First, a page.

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Supplementary Material for: The Pattern of Elevated Liver Function Tests in Nonalcoholic Fatty Liver Disease Predicts Fibrosis Stage and Metabolic-Associated Comorbidities

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posted on 17.07.2018, 07:06 by Shirin D., Peleg N., Sneh-Arbib O., Cohen-Naftaly M., Braun M., Shochat T., Issachar A., Shlomai A.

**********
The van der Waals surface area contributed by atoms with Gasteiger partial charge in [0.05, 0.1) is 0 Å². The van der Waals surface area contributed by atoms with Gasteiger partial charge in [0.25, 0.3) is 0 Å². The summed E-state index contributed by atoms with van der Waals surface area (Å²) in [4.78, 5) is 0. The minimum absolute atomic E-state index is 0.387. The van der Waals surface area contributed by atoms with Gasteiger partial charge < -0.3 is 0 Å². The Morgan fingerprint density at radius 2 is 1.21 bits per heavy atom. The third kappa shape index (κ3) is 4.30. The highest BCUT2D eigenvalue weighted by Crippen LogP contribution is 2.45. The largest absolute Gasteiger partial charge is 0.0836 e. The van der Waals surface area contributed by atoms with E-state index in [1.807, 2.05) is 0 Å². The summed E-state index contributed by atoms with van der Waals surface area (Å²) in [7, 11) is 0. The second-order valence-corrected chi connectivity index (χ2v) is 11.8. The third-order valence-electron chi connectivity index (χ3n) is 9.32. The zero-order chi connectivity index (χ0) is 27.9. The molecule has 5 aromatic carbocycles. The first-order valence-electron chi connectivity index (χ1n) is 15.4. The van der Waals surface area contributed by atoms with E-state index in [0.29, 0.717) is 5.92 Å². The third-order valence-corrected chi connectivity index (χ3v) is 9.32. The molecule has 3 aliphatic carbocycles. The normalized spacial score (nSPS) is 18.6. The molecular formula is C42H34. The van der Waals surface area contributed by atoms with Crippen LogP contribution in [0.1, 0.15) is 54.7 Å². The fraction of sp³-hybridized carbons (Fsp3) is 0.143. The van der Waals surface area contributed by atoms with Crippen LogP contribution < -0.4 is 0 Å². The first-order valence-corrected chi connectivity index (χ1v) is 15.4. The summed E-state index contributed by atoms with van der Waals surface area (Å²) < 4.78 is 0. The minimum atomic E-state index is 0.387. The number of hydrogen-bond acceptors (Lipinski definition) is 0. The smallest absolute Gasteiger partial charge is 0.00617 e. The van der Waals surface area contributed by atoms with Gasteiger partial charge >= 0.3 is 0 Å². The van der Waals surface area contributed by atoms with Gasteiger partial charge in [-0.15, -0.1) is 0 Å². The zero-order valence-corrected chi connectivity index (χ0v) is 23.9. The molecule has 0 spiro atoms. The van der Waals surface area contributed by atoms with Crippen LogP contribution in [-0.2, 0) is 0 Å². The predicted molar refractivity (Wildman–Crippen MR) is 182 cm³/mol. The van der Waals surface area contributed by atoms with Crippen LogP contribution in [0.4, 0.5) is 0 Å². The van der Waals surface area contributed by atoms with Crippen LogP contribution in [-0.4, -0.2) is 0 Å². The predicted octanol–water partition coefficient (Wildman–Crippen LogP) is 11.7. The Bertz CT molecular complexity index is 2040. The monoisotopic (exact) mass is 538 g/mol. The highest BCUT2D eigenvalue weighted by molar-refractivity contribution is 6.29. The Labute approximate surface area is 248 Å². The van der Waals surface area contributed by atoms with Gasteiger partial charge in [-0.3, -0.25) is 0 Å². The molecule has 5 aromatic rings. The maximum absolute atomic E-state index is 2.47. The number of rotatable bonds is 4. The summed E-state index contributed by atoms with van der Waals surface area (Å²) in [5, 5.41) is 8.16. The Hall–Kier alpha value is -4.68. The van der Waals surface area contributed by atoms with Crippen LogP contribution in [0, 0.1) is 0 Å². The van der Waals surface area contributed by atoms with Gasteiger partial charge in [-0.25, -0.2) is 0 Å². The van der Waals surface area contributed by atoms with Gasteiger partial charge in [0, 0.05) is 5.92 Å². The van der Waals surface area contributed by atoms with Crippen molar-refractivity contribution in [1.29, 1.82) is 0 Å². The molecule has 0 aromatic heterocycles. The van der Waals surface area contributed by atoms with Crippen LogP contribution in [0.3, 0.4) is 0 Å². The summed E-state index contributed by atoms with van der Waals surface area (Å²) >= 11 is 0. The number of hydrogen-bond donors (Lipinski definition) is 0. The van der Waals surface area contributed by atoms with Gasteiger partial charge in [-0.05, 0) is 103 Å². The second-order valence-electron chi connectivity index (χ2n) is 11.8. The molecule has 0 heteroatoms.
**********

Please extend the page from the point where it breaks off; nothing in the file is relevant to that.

Background: Patients with nonalcoholic fatty liver disease (NAFLD) and with abnormal liver function tests (LFTs) most commonly present with elevated hepatocellular enzymes (H pattern), but a subset of patients is found to have elevated cholestatic enzymes (C pattern) or a mixed (M) pattern. Aims and Methods: To determine whether the epidemiologic background and comorbidities, as well as the degree of liver fibrosis, differ between NAFLD patients with different patterns of elevated LFTs by retrospectively analyzing data of 106 patients with a biopsy-proven diagnosis of NAFLD. The pattern of elevated LFTs was determined by adopting the “R-Ratio” formula commonly used for drug-induced liver injury. Results: Advanced fibrosis (F > 2) was found in 15 out of 48 (31.3%) patients with a C pattern of elevated LFTs as compared to 2 out of 44 (4.5%) in M patients and 2 out of 11 (18.2%) in H patients (p = 0.004). Group C patients are older and also had a higher prevalence of diabetes, a higher mean hemoglobin A1c, and a higher prevalence of hypertension, as well as a trend for a higher prevalence of hypertriglyceridemia. Conclusions: Using a simple formula incorporating routine LFTs can help to categorize NAFLD patients as low or high risk for advanced fibrosis stage and metabolic-associated comorbidities.